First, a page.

MSI has joined the Coffee Lake laptop party with a brand new gaming laptop that can compete with Razer Blade, Gigabyte Aero 15X and Asus ROG Zephyrus. The arrival of this laptop was eagerly awaited as it offers new internal hardware as well as a full update on the design and construction of the MSI gaming line.
The MSI GS65 Stealth Thin is the successor to the company's previous slim gaming laptop, the GS63, which we previously looked at. The GS63 design has been used for several generations and has now been improved in many areas. A 15.6-inch 1080p display is still used, but we're now looking at slimmer frames and an upgrade to a 144 Hz refresh rate.
In terms of hardware, you get typical high-end internals for laptops for 2018. The CPU is the Intel Core i7-8750H, which we tested earlier, and the GPU is the GeForce GTX 1070 Max-Q. My test device also has 16 GB of RAM and a 512 GB SSD. However, this combination can vary depending on the region and desired requirements.
MSI was clearly not satisfied that Gigabyte received all awards for its slim bezel gaming laptop, the Aero 15X. Therefore, they have chosen the slim bezel approach. The bezels of the GS65 aren't quite as slim as the Aero 15X, but they're much slimmer than the GS63, and MSI has done a great job without giving us a nostril webcam. As you can see, the top bezel is slightly thicker than the sides, and there MSI managed to fit into a webcam.
A smaller laptop comes with slimmer bezels, and a comparison of the dimensions shows that the GS65 has a slightly smaller footprint than its predecessor. About 22 mm were scraped from the width with a similar depth, while maintaining the same thickness of 17.9 mm. These aren't massive reductions, but every little bit helps and keeps the laptop as portable as possible. It is also very light at only 1.88 kg.
I always liked the GS63 design, but this new GS65 Stealth Thin is just a class higher. It is by far the best looking MSI notebook ever, with an excellent metal case and subtle but attractive gold highlights on the lid, trackpad, ventilation slots and much more. Almost every area of this slim chassis has been refined; it now exudes premium quality. Small details like the simplification of the logo on the lid and the removal of other “gamer” elements have worked wonders. If you remove the annoying stickers under the keyboard, the minimalist design will only be more impressive.
The most important thing with this GS65 design is that MSI did not interfere with the cooling solution despite opting for a high quality metal case. There are still a lot of vents in this system, including the sides, back, top, and bottom. We have seen in laptops like the Razer Blade that a metal design is good, but can significantly limit the cooler. However, this does not seem to be the case with the GS65.
Despite the considerable space requirement for the ventilation slots, this laptop has numerous connections. Three USB 3.0 Type-A ports, Thunderbolt 3 USB-C, Ethernet, HDMI 2.0, Mini-DisplayPort and two audio sockets. Unfortunately, there is no SD card slot, which would have been practical for professionals. However, I am glad that MSI has moved the position of the power switch to a more sensible position above the keyboard.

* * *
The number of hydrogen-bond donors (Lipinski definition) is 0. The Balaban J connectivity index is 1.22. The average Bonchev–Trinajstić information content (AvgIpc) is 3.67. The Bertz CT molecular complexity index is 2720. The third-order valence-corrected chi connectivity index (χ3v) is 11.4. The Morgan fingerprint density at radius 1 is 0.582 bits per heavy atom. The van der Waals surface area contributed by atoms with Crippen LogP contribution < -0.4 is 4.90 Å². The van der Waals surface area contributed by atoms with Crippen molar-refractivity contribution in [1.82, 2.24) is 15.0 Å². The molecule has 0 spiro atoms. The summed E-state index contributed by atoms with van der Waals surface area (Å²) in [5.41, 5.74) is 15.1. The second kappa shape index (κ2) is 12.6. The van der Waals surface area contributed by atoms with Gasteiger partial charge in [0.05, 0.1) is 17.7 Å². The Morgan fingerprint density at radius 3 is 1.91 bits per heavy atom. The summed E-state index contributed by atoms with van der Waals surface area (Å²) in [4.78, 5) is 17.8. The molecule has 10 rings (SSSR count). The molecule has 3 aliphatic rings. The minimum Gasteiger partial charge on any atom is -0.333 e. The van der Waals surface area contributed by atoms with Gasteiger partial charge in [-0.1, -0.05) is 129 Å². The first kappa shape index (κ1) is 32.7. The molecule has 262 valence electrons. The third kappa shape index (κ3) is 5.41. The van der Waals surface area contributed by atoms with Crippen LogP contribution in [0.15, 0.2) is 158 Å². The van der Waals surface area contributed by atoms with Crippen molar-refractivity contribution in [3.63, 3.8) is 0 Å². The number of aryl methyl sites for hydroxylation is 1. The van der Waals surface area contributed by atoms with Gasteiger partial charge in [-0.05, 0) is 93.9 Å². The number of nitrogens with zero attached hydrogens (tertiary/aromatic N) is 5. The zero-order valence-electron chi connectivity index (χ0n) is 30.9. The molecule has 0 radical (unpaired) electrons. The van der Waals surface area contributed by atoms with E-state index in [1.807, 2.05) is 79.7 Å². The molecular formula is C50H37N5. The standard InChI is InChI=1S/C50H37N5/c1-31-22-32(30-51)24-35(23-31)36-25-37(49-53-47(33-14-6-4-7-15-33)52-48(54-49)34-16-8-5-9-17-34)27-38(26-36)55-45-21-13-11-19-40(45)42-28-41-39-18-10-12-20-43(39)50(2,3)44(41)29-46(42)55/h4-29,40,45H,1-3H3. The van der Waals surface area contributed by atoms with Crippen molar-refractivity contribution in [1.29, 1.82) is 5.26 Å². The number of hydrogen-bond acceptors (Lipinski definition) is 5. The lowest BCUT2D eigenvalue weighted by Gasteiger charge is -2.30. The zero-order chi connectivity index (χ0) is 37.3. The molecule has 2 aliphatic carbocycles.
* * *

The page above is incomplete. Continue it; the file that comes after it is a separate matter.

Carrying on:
Regarding the keyboard, MSI has used the standard SteelSeries design with RGB LED backlighting per key. In particular, there is no number pad on the GS65, which in my opinion should be delivered with a 15-inch laptop. The Aero 15X, for example, manages to plug a number pad into a similar housing. Not a big deal for gamers, but mostly a fool.
The range of this keyboard is rather inconspicuous. MSI chose an ultrabook-style switch with a flat, rubber-like response. I prefer a more clickable design and know that this is possible with a laptop keyboard, but the limited space that MSI has allocated to the depth of these switches has undoubtedly limited the performance of this keyboard. On the other hand, the trackpad is very responsive and an improvement over the old ELAN days, although you mostly want to use a suitable mouse for games.
If you remove the bottom of the GS65, you'll see … unfortunately an upside down motherboard. While you can see the battery and cooling components to a small extent, accessing the RAM and M.2 slots is quite difficult because you have to remove the entire motherboard and cooling assembly first. There are many small, fragile connectors along the way, so I wouldn't recommend this to the casual user. However, if you go this route, you will find a free M.2 slot and a free DIMM slot.
Interestingly, MSI used a cooling system with three fans, with a single cooler on the left for the CPU and a cooler with two fans for the GPU on the right. The additional fan for the GPU is a bit unique, although the heat sink design is not common and offers a good amount of fin surfaces. Certainly much more than the Aero 15X.
Before I went to the performance, I wanted to touch the display. As I mentioned earlier, it's a 1080p 144Hz display, and although it doesn't contain G-Sync, I appreciate the high refresh rate. I hope that this becomes the standard for gaming laptops.
As with the bezel size, it is clear that MSI is aiming for the Aero 15X with the calibration of this display. The GS65's display isn't X-Rite Pantone certified, but it's much more accurate than any MSI notebook I've tested in the past. It's not perfect, but an average CCT of 6804K is decent, along with average DeltaEs of 2.2 in grayscale, 2.22 in saturation, and 2.73 in ColorChecker. For best results, these numbers should be at least below 2.0. However, given the efforts so far, this is a decent improvement.
Unfortunately, brightness and contrast may not be impressive due to more accurate calibration. Achieving only 248 nits of peak brightness is not great, and neither is the contrast ratio below 1000: 1. Both areas are handled well by the Aero 15X, which offers a similar display and a slightly better calibration.